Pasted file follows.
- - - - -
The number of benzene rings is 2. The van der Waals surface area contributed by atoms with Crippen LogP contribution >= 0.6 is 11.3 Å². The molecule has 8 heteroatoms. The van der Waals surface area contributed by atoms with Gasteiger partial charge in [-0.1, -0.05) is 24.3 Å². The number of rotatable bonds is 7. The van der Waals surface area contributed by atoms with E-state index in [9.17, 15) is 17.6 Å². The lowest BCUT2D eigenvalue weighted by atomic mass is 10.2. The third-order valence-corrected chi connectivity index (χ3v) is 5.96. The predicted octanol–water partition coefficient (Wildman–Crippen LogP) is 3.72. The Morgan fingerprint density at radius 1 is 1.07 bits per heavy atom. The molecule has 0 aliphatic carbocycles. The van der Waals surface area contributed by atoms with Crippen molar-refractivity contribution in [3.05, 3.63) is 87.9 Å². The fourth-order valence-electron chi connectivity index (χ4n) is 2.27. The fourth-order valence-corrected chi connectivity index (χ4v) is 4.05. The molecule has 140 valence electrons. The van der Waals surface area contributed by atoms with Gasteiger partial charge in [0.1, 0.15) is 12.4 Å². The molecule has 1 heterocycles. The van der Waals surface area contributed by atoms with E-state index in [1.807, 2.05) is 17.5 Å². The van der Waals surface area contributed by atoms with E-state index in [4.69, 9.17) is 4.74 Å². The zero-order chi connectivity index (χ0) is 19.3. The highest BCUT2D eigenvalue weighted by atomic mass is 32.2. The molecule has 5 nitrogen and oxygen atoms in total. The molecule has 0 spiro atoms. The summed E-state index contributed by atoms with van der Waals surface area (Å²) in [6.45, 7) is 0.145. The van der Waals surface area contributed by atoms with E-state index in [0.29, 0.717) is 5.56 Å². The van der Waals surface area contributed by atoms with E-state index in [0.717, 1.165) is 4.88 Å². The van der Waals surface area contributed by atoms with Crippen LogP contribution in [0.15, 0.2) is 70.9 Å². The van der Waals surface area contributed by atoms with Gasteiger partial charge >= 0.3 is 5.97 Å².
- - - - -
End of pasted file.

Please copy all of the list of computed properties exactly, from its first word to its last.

The number of benzene rings is 2. The van der Waals surface area contributed by atoms with Crippen LogP contribution >= 0.6 is 11.3 Å². The molecule has 8 heteroatoms. The van der Waals surface area contributed by atoms with Gasteiger partial charge in [-0.1, -0.05) is 24.3 Å². The number of rotatable bonds is 7. The van der Waals surface area contributed by atoms with E-state index in [9.17, 15) is 17.6 Å². The lowest BCUT2D eigenvalue weighted by atomic mass is 10.2. The third-order valence-corrected chi connectivity index (χ3v) is 5.96. The predicted octanol–water partition coefficient (Wildman–Crippen LogP) is 3.72. The Morgan fingerprint density at radius 1 is 1.07 bits per heavy atom. The molecule has 0 aliphatic carbocycles. The van der Waals surface area contributed by atoms with Crippen molar-refractivity contribution in [3.05, 3.63) is 87.9 Å². The fourth-order valence-electron chi connectivity index (χ4n) is 2.27. The fourth-order valence-corrected chi connectivity index (χ4v) is 4.05. The molecule has 140 valence electrons. The van der Waals surface area contributed by atoms with Gasteiger partial charge in [0.1, 0.15) is 12.4 Å². The molecule has 1 heterocycles. The van der Waals surface area contributed by atoms with E-state index in [1.807, 2.05) is 17.5 Å². The van der Waals surface area contributed by atoms with E-state index in [4.69, 9.17) is 4.74 Å². The zero-order chi connectivity index (χ0) is 19.3. The highest BCUT2D eigenvalue weighted by atomic mass is 32.2. The molecule has 5 nitrogen and oxygen atoms in total. The molecule has 0 spiro atoms. The summed E-state index contributed by atoms with van der Waals surface area (Å²) in [6.45, 7) is 0.145. The van der Waals surface area contributed by atoms with E-state index in [0.29, 0.717) is 5.56 Å². The van der Waals surface area contributed by atoms with E-state index in [0.717, 1.165) is 4.88 Å². The van der Waals surface area contributed by atoms with Crippen LogP contribution in [0.15, 0.2) is 70.9 Å². The van der Waals surface area contributed by atoms with Gasteiger partial charge >= 0.3 is 5.97 Å².